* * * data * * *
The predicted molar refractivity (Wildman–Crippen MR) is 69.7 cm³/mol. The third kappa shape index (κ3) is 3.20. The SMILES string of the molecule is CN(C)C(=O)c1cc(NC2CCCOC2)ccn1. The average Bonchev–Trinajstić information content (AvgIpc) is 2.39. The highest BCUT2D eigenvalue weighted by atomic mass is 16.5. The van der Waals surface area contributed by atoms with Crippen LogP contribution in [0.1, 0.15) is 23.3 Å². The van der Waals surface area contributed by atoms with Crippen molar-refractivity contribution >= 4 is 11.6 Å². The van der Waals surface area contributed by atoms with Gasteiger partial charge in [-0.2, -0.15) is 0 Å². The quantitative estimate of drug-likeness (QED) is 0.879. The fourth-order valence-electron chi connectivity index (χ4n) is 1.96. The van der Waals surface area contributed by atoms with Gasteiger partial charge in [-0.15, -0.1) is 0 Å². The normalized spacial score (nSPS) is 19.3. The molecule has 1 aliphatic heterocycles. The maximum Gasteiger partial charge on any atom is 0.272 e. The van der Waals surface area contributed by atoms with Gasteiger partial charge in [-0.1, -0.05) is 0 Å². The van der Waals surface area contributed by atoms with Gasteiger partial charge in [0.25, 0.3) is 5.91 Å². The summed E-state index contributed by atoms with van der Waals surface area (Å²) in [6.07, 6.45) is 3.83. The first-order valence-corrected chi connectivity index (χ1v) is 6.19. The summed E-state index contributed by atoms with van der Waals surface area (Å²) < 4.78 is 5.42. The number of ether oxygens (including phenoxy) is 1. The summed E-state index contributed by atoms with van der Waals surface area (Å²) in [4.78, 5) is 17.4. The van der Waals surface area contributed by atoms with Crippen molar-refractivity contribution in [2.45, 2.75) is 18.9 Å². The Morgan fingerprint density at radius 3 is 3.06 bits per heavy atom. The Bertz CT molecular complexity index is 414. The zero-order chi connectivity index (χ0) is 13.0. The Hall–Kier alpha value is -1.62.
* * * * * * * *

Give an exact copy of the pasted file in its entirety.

The predicted molar refractivity (Wildman–Crippen MR) is 69.7 cm³/mol. The third kappa shape index (κ3) is 3.20. The SMILES string of the molecule is CN(C)C(=O)c1cc(NC2CCCOC2)ccn1. The average Bonchev–Trinajstić information content (AvgIpc) is 2.39. The highest BCUT2D eigenvalue weighted by atomic mass is 16.5. The van der Waals surface area contributed by atoms with Crippen LogP contribution in [0.1, 0.15) is 23.3 Å². The van der Waals surface area contributed by atoms with Crippen molar-refractivity contribution >= 4 is 11.6 Å². The van der Waals surface area contributed by atoms with Gasteiger partial charge in [-0.2, -0.15) is 0 Å². The quantitative estimate of drug-likeness (QED) is 0.879. The fourth-order valence-electron chi connectivity index (χ4n) is 1.96. The van der Waals surface area contributed by atoms with Gasteiger partial charge in [-0.15, -0.1) is 0 Å². The normalized spacial score (nSPS) is 19.3. The molecule has 1 aliphatic heterocycles. The maximum Gasteiger partial charge on any atom is 0.272 e. The van der Waals surface area contributed by atoms with Gasteiger partial charge in [-0.1, -0.05) is 0 Å². The van der Waals surface area contributed by atoms with Gasteiger partial charge in [0.25, 0.3) is 5.91 Å². The summed E-state index contributed by atoms with van der Waals surface area (Å²) in [6.07, 6.45) is 3.83. The first-order valence-corrected chi connectivity index (χ1v) is 6.19. The summed E-state index contributed by atoms with van der Waals surface area (Å²) < 4.78 is 5.42. The number of ether oxygens (including phenoxy) is 1. The summed E-state index contributed by atoms with van der Waals surface area (Å²) in [4.78, 5) is 17.4. The van der Waals surface area contributed by atoms with Crippen molar-refractivity contribution in [2.45, 2.75) is 18.9 Å². The Morgan fingerprint density at radius 3 is 3.06 bits per heavy atom. The Bertz CT molecular complexity index is 414. The zero-order chi connectivity index (χ0) is 13.0. The Hall–Kier alpha value is -1.62.